I-Land is where memories and experiences turn into short stories, personal journal entries and narration in first person, part memoir, part fiction, exploring topics such as the relation between humans and the societies they live in.

The Sad State Of The Greek Orthodox Church: Offended

[Previously on The Sad State Of The Greek Orthodox Church: When did going to church become like attending a music concert? A bunch of people attending an event with whose content they’re not necessarily familiar with.]

It’s the hypocrisy that gets me. The regression of faith, its degeneration to routines reminiscent of how faith was approached two thousand years ago. The clergy’s highhanded elitism. The blatantly un-Christian ways of Christianity. All those manipulations against which the figure of Jesus stands, they’re being repeated by none other than his self-proclaimed followers.

Let me tell you a story. A year ago I published nine pieces on today’s Christian Greek Orthodoxy, pointing out how the Greek Orthodox Church insists on conducting its holy affairs in Koine, a form of Greek most native speakers don’t use or understand. I compared this phenomenon to the Pharisees, who, two thousand years ago, were accused of conducting their religious ceremonies in a form of Hebrew the majority of Hebrews weren’t familiar with. I called out the Greek Orthodox Church for its current approach, labeling its clergy a bunch of modern-day Pharisees all too eager to disregard and contravene what Jesus had stood against. I called them hypocrites and manipulators, self-righteous, pompous agents of God on Earth happy to herd people into submission, obsessed with authority, and a good friend of mine took me aside and told me that I’d gone too far. If we weren’t good friends, he told me, he’d have taken me out on the street and beaten the shit out of me.

Why? I asked.

Because you go too far! he said.

Too far? Because I point out that the people in charge of today’s Church are doing exactly what the Pharisees and Scribes did back in the day? Because I point out how they conduct the sermons in a language only their own scholars can understand? How they demand rote obedience from the congregation, and screw participation? How they point the finger at anyone who challenges them, calling him or her a blasphemer?

Enough! Don’t go there!

Why not? It’s a perfectly legit argument. In fact, it’s the entire point! The whole premise of Jesus Christ, whom you are celebrating these holy days, was the takedown of the corrupt clergy and its foul elitism.

I’m telling you, man, you go too far. Let it go.

Did Jesus let it go?

You’re not Jesus!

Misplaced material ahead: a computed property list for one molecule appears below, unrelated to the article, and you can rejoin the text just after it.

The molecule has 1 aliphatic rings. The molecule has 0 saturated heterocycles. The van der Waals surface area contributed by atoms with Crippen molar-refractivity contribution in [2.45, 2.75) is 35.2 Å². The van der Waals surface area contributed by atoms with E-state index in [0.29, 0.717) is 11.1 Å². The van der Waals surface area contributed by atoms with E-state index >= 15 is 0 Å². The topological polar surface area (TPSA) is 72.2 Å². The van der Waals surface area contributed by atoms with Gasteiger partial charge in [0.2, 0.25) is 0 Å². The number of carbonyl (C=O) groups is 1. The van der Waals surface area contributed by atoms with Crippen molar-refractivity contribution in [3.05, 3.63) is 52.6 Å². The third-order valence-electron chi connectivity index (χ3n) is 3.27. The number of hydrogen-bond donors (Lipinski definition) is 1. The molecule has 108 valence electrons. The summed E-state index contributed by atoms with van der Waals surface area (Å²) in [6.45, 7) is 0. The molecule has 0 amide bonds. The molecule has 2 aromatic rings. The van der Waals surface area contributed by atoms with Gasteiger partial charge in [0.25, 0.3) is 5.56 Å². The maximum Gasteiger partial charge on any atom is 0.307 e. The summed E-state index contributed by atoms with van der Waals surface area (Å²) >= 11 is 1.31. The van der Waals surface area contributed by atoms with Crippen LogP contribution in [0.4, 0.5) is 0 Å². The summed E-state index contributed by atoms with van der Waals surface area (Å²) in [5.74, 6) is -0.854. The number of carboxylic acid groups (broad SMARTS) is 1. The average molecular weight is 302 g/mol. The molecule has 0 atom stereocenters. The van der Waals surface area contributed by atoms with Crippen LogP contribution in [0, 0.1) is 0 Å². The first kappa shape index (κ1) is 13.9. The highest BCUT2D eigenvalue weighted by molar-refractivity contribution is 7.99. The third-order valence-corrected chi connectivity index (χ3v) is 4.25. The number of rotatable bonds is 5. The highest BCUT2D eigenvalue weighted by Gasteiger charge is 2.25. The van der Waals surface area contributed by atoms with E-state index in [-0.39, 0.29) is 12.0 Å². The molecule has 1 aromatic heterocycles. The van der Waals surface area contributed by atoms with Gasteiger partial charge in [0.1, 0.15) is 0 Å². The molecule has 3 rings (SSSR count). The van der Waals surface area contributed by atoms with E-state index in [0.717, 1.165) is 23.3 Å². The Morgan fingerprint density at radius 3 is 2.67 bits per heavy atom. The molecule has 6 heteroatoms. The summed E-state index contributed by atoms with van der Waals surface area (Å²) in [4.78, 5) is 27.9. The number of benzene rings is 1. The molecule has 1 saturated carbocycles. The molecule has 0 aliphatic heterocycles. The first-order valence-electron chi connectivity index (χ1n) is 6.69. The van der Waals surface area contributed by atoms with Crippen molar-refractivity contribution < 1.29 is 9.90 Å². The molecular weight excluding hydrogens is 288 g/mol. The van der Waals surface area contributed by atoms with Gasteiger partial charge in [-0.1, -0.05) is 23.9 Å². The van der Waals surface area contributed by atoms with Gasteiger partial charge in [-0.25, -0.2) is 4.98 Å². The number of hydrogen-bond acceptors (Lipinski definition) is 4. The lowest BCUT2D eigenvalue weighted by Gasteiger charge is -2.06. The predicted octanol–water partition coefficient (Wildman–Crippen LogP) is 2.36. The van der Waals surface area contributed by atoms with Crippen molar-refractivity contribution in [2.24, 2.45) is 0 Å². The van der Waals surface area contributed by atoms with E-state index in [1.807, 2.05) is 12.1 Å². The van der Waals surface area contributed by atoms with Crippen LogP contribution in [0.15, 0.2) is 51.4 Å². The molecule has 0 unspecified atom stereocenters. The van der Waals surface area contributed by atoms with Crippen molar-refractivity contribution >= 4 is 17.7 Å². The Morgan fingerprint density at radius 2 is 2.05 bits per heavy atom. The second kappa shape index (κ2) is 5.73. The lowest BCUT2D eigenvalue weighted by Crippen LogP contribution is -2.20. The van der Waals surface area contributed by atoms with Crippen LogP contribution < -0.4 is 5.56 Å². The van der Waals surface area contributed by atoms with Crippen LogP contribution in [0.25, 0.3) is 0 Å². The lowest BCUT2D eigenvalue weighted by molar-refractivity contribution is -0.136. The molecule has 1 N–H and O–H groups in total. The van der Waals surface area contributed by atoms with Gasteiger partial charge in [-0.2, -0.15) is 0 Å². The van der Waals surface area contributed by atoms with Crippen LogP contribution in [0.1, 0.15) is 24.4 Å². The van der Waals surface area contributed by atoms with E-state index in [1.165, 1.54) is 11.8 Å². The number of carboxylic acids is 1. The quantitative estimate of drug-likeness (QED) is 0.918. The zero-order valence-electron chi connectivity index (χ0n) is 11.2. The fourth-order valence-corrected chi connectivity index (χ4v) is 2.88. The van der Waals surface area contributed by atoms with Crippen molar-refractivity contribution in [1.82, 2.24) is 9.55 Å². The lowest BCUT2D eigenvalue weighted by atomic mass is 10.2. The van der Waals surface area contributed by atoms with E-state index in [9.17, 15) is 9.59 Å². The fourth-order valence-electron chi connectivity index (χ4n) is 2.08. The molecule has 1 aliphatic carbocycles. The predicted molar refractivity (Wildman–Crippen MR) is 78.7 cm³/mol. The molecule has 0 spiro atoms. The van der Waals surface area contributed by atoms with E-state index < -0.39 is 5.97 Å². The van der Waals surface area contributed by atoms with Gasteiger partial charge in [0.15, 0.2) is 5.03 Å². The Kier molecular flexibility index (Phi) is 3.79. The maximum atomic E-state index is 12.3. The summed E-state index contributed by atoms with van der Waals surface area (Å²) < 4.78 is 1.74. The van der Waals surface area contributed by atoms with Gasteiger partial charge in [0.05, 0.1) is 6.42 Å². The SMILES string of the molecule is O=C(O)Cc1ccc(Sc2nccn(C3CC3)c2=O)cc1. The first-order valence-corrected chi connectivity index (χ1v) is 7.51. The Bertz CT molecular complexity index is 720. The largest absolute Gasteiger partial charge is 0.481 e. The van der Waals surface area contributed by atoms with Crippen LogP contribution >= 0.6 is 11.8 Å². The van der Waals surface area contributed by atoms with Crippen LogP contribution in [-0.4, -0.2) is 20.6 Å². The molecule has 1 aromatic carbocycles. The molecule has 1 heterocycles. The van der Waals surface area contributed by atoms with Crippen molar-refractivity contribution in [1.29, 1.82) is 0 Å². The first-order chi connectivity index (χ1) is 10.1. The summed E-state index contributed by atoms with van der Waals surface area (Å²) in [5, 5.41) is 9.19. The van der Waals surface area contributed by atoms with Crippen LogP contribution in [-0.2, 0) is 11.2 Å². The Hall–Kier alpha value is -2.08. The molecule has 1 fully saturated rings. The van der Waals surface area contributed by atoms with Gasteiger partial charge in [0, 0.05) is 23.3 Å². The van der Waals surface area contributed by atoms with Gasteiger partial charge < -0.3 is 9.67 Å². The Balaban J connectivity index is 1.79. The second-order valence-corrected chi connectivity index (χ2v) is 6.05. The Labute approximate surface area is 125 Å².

No, but it would be great if we stopped embracing the things he opposed, at least if we’re the goddamn Church.

You go too far, man! If you weren’t my friend, I would beat the shit out of you right here, right now. Take you out on the street and thrash you. I’m just letting you know.

He said it with a smile, trying to laugh through it. It was most unsettling.

He’d meant it, every word of it.

Yet what disturbed me most was — I know my friend well enough to know that he was trying to be honest with me, not threaten me — well, he did threaten me just a little bit, but I can live with a few friendly threats. But what got to me was how he didn’t have any answers to the points I was making. He didn’t produce one single counterargument. He was just angry at me, livid, telling me to shut up.

He was offended!

This from a conservative man who hates liberalism, by the way, and who finds the whole notion of being a offended a pain in the ass.

Not that he’s wrong. Political correctness is a big pain in the ass, gone too far. I’m the first to agree.

But it has to work both ways. If people need to chill out and handle the ins and outs of open society, able to take a joke or a critical comment without screaming bloody murder, it has to work across the board. No cherry-picking. Whether you’re talking about a minority, a specific belief system, a gender issue, or God Almighty.

Right?

Not in this case. My friend had drawn a big fat line in the sand. I was apparently out of line, applying pure reason to the Church, calling it hypocritical, its approach to life un-Christ-like, and that was offensive. I was out of control, and needed to have my ass kicked to set me straight. I needed to be told I was getting away with it on account of friendship.

My answer was, Fuck off!

Part 4 to follow

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